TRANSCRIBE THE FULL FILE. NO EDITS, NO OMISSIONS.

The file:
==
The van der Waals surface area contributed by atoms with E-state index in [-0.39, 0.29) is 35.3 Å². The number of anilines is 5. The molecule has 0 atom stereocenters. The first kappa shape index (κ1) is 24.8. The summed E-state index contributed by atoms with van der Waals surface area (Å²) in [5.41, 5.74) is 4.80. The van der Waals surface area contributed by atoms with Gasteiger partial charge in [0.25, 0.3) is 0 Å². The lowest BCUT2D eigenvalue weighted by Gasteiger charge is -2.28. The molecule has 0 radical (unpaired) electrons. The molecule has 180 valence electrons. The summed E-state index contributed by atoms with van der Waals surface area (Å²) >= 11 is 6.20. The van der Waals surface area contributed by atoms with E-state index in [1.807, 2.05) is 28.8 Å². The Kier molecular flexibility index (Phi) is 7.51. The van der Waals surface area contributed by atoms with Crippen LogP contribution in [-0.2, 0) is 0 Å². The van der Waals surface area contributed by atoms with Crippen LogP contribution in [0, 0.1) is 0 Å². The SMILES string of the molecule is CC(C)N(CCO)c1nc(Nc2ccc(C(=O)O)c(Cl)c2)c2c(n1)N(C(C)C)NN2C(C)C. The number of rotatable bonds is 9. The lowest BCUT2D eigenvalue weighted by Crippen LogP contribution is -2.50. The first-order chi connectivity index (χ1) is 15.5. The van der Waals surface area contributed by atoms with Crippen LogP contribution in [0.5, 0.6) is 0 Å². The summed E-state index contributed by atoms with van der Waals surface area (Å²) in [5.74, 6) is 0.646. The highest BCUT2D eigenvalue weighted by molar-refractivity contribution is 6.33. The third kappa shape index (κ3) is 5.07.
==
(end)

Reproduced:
The van der Waals surface area contributed by atoms with E-state index in [-0.39, 0.29) is 35.3 Å². The number of anilines is 5. The molecule has 0 atom stereocenters. The first kappa shape index (κ1) is 24.8. The summed E-state index contributed by atoms with van der Waals surface area (Å²) in [5.41, 5.74) is 4.80. The van der Waals surface area contributed by atoms with Gasteiger partial charge in [0.25, 0.3) is 0 Å². The lowest BCUT2D eigenvalue weighted by Gasteiger charge is -2.28. The molecule has 0 radical (unpaired) electrons. The molecule has 180 valence electrons. The summed E-state index contributed by atoms with van der Waals surface area (Å²) >= 11 is 6.20. The van der Waals surface area contributed by atoms with E-state index in [1.807, 2.05) is 28.8 Å². The Kier molecular flexibility index (Phi) is 7.51. The van der Waals surface area contributed by atoms with Crippen LogP contribution in [-0.2, 0) is 0 Å². The van der Waals surface area contributed by atoms with Crippen LogP contribution in [0, 0.1) is 0 Å². The SMILES string of the molecule is CC(C)N(CCO)c1nc(Nc2ccc(C(=O)O)c(Cl)c2)c2c(n1)N(C(C)C)NN2C(C)C. The number of rotatable bonds is 9. The lowest BCUT2D eigenvalue weighted by Crippen LogP contribution is -2.50. The first-order chi connectivity index (χ1) is 15.5. The van der Waals surface area contributed by atoms with Crippen LogP contribution in [0.5, 0.6) is 0 Å². The summed E-state index contributed by atoms with van der Waals surface area (Å²) in [5.74, 6) is 0.646. The highest BCUT2D eigenvalue weighted by molar-refractivity contribution is 6.33. The third kappa shape index (κ3) is 5.07.